Although the whole book which follows is but an expanded definition of economics, the student who is about to enter upon a study of the subject may well wish to have explained to him in advance, at least in rough outlines, what is the field into which he is about to enter. At the outset, therefore, let us attempt to frame some idea of the nature of the science and of the group of sciences with which it is most closely connected. Later, we can return to the subject, and, by summarizing the results of our study, arrive at a more complete definition.

The Place of Economics among the Social Sciences. First of all, economics is a social science. That is, it deals with man in his relation to society. But there are other social sciences besides that which we are about to study, among which may be mentioned political science and sociology.

The question therefore naturally arises, How is our science distinguished from the others ? To answer this question, we must consider more closely the different aspects under which society may be viewed. From the first, men in society have been busy in various lines of effort, which for convenience we may group as follows : language, art, education, religion, family life, social life, in the narrow sense of that term,1 political life, and economic life. It is with the last of these eight spheres of human activity that our science has to deal. By the term "economic life" is meant, roughly speaking, that part of human activity which is devoted to getting a living.

A peculiar feature of these activities is that they are all collective; that is, they are activities which one man cannot well carry on alone. In the case of family and political life and some of the others this is at once obvious. Careful examination shows it to be true of them all. It is for this reason that the sciences which deal with them are called social sciences.

Preliminary Definition of Economics. Economics, then, is the science which treats of those social phenomena that are due to the wealth-getting and wealth-using activities of man. It deals with all those facts about society that result from man's effort to get a living. The wealth-getting activity itself we call economic activity. The economic life, or the relations to which the economic activity gives rise, we may call by the simple word " economy." With this understanding, we may say that economics is the social science which deals with the economic life, or the economy, of man.

The Economic Unit.If we keep in mind this meaning of the term " economy," we shall see that there are economies of various sorts. Thus, the economy of the ancient Greek household with its slaves and dependents is different from

We mean what would popularly be designated as social intercourse, giving and receiving calls, conversation, etc. When we speak of going into society, we generally employ the word in this narrow sense. that of the mediaeval city or of the modern nation. In this book we study the economy of the nation as a unit, with individual, household, city, and state (in the narrow sense) as subordinate economies. We are coming, however, to regard the whole world as an economic unit.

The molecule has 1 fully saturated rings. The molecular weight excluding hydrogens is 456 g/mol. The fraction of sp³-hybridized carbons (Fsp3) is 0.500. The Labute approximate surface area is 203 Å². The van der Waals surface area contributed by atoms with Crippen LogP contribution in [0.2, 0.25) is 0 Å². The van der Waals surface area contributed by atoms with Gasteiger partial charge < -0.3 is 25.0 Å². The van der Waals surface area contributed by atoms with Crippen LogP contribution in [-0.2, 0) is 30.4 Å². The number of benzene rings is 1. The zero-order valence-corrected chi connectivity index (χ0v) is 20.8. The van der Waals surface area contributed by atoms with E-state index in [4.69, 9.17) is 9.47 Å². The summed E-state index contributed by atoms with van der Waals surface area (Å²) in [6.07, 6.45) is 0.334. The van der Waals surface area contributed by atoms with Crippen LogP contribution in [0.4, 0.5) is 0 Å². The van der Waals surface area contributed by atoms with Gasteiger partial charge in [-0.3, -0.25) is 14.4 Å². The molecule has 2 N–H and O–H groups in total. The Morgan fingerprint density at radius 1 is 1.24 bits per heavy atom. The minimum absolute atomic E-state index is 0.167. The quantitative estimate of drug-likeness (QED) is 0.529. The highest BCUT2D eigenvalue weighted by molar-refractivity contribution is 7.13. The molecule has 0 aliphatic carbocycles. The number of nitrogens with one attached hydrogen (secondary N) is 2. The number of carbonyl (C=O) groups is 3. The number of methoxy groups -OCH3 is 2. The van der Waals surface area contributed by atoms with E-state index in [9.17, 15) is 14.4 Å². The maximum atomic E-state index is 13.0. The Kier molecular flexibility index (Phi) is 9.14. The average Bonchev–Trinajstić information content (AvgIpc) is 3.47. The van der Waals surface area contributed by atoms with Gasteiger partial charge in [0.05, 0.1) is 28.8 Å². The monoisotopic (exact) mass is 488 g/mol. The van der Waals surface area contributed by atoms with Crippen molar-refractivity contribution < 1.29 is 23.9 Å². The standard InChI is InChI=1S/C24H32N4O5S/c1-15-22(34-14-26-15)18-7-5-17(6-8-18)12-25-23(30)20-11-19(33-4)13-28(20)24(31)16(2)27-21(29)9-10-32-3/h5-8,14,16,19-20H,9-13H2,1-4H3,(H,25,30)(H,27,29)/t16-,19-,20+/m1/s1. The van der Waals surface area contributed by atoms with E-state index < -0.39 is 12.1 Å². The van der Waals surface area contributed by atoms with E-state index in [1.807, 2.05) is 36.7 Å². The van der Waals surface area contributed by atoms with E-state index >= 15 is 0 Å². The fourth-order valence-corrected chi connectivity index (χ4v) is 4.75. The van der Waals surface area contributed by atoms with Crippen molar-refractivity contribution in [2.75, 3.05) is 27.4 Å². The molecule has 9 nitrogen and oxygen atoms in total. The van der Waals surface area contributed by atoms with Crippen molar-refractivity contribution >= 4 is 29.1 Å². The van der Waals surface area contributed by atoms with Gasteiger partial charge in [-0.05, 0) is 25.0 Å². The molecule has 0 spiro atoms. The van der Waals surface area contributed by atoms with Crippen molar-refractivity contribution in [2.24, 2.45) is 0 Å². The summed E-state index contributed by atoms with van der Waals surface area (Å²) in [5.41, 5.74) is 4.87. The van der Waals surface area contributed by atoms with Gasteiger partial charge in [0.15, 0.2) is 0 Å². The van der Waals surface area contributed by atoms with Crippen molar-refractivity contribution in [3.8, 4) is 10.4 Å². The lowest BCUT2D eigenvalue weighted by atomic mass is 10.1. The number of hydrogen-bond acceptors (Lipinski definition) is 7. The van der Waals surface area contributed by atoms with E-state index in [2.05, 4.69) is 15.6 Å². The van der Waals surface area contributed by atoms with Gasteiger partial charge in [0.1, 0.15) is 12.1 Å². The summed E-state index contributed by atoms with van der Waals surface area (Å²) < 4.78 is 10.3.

The eight different human activities which have been enumerated cannot be entirely separated in thought any more than they are actually separate in real life. Thus legislation, though it belongs primarily to the province of political science, has an intimate bearing on economic life. Again, industry in Russia is seriously hampered by the frequent recurrence of saints' days, which have therefore great economic importance ; but these have primarily to do with religion, not with economics. In the same way, economic life is dependent upon all the other groups of human activity.

Final Definition of Economics. It is evident, then, that a complete definition of economics must be made broad enough to take note of this fact. We may sum up all these considerations in a final definition, as follows : Economics is the science (1) which treats of those social phenomena that are due to the wealth-getting and wealth-using activities of man ; and which (2) deals with all other phases of his life in so far as they affect his social activity in this respect.

Summary

1. Economics is a social science.
2. Each great department of social life has its appropriate science.
3. Economics is the branch of social science that deals with the phenomena to which the wealth-getting and wealth-using activities of men give rise.
4.Economics deals also with all the other social phenomena in so far as they affect economic activity.

Questions

1. Into what different groups may man's social activities be divided ?
2. With which group does economics primarily deal? What concern has it with the others ?
3. What have the different groups in common?
4. What is economics ?